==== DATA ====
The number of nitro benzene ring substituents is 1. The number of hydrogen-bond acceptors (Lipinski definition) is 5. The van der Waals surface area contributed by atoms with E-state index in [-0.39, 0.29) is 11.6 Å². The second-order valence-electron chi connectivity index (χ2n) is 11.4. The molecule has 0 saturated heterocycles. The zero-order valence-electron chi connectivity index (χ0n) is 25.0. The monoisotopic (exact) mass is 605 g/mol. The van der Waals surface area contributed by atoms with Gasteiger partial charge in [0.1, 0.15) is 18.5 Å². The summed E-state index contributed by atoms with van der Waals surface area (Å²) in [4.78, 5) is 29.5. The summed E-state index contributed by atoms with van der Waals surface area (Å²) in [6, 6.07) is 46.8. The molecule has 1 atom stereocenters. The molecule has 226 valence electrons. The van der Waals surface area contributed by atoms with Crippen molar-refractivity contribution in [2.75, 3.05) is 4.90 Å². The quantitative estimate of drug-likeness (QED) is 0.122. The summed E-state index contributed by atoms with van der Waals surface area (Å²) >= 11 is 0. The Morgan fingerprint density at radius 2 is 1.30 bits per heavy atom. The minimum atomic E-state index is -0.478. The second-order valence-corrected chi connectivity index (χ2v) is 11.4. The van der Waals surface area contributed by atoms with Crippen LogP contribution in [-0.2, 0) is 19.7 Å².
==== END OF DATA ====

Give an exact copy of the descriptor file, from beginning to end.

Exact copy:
The number of nitro benzene ring substituents is 1. The number of hydrogen-bond acceptors (Lipinski definition) is 5. The van der Waals surface area contributed by atoms with E-state index in [-0.39, 0.29) is 11.6 Å². The second-order valence-electron chi connectivity index (χ2n) is 11.4. The molecule has 0 saturated heterocycles. The zero-order valence-electron chi connectivity index (χ0n) is 25.0. The monoisotopic (exact) mass is 605 g/mol. The van der Waals surface area contributed by atoms with Gasteiger partial charge in [0.1, 0.15) is 18.5 Å². The summed E-state index contributed by atoms with van der Waals surface area (Å²) in [4.78, 5) is 29.5. The summed E-state index contributed by atoms with van der Waals surface area (Å²) in [6, 6.07) is 46.8. The molecule has 1 atom stereocenters. The molecule has 226 valence electrons. The van der Waals surface area contributed by atoms with Crippen molar-refractivity contribution in [2.75, 3.05) is 4.90 Å². The quantitative estimate of drug-likeness (QED) is 0.122. The summed E-state index contributed by atoms with van der Waals surface area (Å²) >= 11 is 0. The Morgan fingerprint density at radius 2 is 1.30 bits per heavy atom. The minimum atomic E-state index is -0.478. The second-order valence-corrected chi connectivity index (χ2v) is 11.4. The van der Waals surface area contributed by atoms with Crippen LogP contribution in [-0.2, 0) is 19.7 Å².